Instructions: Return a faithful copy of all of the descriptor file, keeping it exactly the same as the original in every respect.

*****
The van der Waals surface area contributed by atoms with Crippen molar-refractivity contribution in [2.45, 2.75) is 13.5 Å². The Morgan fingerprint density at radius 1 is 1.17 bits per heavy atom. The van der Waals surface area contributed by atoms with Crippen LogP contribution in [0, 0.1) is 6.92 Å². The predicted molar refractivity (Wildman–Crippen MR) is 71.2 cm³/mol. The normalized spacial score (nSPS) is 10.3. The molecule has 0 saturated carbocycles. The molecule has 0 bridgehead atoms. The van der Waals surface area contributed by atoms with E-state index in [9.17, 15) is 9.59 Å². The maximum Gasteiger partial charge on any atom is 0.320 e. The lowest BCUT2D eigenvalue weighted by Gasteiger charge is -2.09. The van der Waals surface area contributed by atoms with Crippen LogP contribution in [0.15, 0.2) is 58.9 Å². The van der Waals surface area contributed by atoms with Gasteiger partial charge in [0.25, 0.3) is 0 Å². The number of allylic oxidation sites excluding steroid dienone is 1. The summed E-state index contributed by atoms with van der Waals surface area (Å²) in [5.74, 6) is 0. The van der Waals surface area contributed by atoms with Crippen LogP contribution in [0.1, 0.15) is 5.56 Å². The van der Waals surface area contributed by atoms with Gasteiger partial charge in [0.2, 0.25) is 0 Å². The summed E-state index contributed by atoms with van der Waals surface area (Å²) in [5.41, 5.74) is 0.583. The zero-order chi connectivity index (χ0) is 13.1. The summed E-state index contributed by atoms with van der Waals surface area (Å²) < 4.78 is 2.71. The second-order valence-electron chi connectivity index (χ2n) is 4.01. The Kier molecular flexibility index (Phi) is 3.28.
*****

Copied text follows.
The van der Waals surface area contributed by atoms with Crippen molar-refractivity contribution in [2.45, 2.75) is 13.5 Å². The Morgan fingerprint density at radius 1 is 1.17 bits per heavy atom. The van der Waals surface area contributed by atoms with Crippen LogP contribution in [0, 0.1) is 6.92 Å². The predicted molar refractivity (Wildman–Crippen MR) is 71.2 cm³/mol. The normalized spacial score (nSPS) is 10.3. The molecule has 0 saturated carbocycles. The molecule has 0 bridgehead atoms. The van der Waals surface area contributed by atoms with E-state index in [9.17, 15) is 9.59 Å². The maximum Gasteiger partial charge on any atom is 0.320 e. The lowest BCUT2D eigenvalue weighted by Gasteiger charge is -2.09. The van der Waals surface area contributed by atoms with Crippen LogP contribution in [0.15, 0.2) is 58.9 Å². The van der Waals surface area contributed by atoms with Gasteiger partial charge in [0.25, 0.3) is 0 Å². The number of allylic oxidation sites excluding steroid dienone is 1. The summed E-state index contributed by atoms with van der Waals surface area (Å²) in [5.74, 6) is 0. The van der Waals surface area contributed by atoms with Crippen LogP contribution in [0.1, 0.15) is 5.56 Å². The van der Waals surface area contributed by atoms with Gasteiger partial charge in [0.2, 0.25) is 0 Å². The summed E-state index contributed by atoms with van der Waals surface area (Å²) in [5.41, 5.74) is 0.583. The zero-order chi connectivity index (χ0) is 13.1. The summed E-state index contributed by atoms with van der Waals surface area (Å²) < 4.78 is 2.71. The second-order valence-electron chi connectivity index (χ2n) is 4.01. The Kier molecular flexibility index (Phi) is 3.28.